Farmers urged to get quad bike training

Two deaths so far this year as inspector calls quads the second-most dangerous machine on farms

Farmers have been urged to get training to use quad bikes after two deaths from accidents with the all-terrain vehicles in Ireland so far this year.

A senior inspector at the Health and Safety Authority (HSA) described the vehicles as the most dangerous machines on farms, second only to tractors, and called for the wearing of helmets to be made mandatory.

There have been 10 fatalities involving the vehicles over the past decade but four of those deaths have occurred in the last 18 months, according to HSA figures.

Pat Griffin, senior inspector with the HSA, has urged quad bike drivers to get training and wear a helmet for protection on the vehicles, which are used mainly on farms.

“Poor practice has built up around them and with two deaths this year it is certainly something that needs attention. There should be some system brought in to make sure the training is compulsory,” he said.

“Helmets should be made mandatory. A lot of people say the typical motorbike helmet is impractical but there are specific helmets more suitable for quads.”

The HSA says most accidents are caused by excessive speed, overturning on sleep slopes and rough terrain, carrying passengers, and the driver lacking experience or training.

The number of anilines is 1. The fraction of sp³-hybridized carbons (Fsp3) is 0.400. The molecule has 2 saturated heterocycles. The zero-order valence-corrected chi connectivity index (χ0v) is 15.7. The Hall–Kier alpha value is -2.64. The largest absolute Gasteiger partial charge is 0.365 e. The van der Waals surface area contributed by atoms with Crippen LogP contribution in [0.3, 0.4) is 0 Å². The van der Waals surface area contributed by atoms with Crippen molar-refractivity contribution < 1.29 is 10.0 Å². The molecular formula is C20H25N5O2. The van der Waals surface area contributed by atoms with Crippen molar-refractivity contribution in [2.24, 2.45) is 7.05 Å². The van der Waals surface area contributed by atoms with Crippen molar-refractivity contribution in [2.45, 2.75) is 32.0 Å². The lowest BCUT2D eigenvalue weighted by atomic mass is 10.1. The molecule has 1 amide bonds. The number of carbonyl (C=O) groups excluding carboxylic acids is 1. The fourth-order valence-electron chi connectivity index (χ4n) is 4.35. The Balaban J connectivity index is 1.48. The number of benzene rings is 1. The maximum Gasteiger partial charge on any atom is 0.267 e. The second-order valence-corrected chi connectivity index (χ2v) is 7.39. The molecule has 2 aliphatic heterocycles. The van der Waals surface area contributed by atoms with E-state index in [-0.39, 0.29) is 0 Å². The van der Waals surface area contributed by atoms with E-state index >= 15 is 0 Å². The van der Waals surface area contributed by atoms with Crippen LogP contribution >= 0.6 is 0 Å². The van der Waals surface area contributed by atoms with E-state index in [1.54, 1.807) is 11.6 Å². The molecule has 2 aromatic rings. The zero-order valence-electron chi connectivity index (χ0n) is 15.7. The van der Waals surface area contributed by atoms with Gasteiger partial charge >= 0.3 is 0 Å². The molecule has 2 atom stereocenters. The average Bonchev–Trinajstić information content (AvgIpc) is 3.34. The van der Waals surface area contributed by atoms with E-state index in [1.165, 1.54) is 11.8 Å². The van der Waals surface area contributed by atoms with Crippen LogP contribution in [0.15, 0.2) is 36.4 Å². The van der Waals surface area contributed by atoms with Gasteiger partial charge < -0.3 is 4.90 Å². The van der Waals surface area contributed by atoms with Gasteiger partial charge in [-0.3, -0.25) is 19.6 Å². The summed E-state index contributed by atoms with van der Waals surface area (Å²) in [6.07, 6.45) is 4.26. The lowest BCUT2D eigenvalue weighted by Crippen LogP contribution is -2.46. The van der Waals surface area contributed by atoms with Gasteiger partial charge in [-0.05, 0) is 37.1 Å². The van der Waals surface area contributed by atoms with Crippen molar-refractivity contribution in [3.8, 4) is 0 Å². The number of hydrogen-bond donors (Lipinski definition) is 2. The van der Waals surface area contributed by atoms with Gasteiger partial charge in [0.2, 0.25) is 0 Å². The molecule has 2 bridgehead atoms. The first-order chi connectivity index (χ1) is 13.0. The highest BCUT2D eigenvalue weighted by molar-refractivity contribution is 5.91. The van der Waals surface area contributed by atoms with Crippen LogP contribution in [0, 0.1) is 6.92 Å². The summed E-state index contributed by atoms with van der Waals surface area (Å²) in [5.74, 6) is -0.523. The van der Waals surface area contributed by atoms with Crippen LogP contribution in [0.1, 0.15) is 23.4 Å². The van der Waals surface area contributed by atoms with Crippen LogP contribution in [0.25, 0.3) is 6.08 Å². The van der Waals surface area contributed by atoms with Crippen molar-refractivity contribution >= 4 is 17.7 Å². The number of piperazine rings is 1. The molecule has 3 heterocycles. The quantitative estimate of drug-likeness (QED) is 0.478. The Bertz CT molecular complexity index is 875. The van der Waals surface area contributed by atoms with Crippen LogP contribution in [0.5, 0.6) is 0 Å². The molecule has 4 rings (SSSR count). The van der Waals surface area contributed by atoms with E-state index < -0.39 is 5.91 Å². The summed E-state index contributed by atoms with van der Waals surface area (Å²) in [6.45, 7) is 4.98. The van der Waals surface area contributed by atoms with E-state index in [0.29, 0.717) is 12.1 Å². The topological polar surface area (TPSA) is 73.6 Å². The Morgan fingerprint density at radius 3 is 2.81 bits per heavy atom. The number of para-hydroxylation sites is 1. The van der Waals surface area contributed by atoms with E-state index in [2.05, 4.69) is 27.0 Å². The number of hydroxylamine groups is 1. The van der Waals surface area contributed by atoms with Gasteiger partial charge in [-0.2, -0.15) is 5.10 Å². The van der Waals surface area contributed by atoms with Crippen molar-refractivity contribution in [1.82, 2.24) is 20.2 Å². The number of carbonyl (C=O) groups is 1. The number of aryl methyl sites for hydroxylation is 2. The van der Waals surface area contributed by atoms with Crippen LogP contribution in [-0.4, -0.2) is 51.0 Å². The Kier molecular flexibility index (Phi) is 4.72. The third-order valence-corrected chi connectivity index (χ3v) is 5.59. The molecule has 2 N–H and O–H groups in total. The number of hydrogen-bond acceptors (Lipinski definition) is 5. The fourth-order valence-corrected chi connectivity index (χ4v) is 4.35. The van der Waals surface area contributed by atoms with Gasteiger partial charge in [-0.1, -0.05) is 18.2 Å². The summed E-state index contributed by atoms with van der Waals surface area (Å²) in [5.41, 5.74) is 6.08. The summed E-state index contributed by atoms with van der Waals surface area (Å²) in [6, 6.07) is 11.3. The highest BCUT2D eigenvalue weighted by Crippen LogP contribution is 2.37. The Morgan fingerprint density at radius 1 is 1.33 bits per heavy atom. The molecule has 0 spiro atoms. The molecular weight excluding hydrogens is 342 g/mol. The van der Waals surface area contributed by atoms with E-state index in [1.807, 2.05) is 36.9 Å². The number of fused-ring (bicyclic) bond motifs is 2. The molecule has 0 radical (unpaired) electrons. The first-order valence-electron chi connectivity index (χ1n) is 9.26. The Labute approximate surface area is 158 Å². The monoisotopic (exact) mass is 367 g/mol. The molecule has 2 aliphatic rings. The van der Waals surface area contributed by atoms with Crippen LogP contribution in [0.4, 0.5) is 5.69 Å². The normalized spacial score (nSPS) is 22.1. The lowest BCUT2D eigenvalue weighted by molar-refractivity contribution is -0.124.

Although there are no figures available relating to injuries from quad bikes in Ireland, Mr Griffin said the injuries from riding the vehicle, generally without a helmet, can be very serious.

“The worst type of injury is generally from the quad overturning and landing on top of the driver and it is a crush injury to the chest or head. It is more often than not fatal.

“The most common injury is a head injury when the bike impacts the head and there is no helmet or if the quad drives into a pillar or a pole.

“There are no injury statistics. I would say they are one of the most dangerous machines on a farm, probably after the tractor. There is no protection at all,” said Mr Griffin.

“It is a trend worldwide in places like Australia and New Zealand.”

Young holidaymaker Ciara Twomey was injured in a quad bike accident during a trip to Thailand.

The nursing student from Bantry, Co Cork, who is recovering back in Ireland, had to have eye surgery after her glasses smashed inside her helmet while quad-biking earlier in the month.

Mr Griffin said training is necessary as there is a special method of riding quads, especially over rough terrain where they are more likely to overturn and cause injury or death.

“It’s called active riding where you move your body to make sure your weight is moved to keep stability on the vehicle,” he explained.

An Australian study published this summer revealed that riders aged 70 years or older had double the risk of injury compared with young adult riders.

“Unfortunately, a lot of elderly people are using quads and they don’t have the flexibility and mobility to do active riding,” said Mr Griffin.

“I would say if elderly people are going to use quads they should make sure they travel very slowly and stay off steep ground.”

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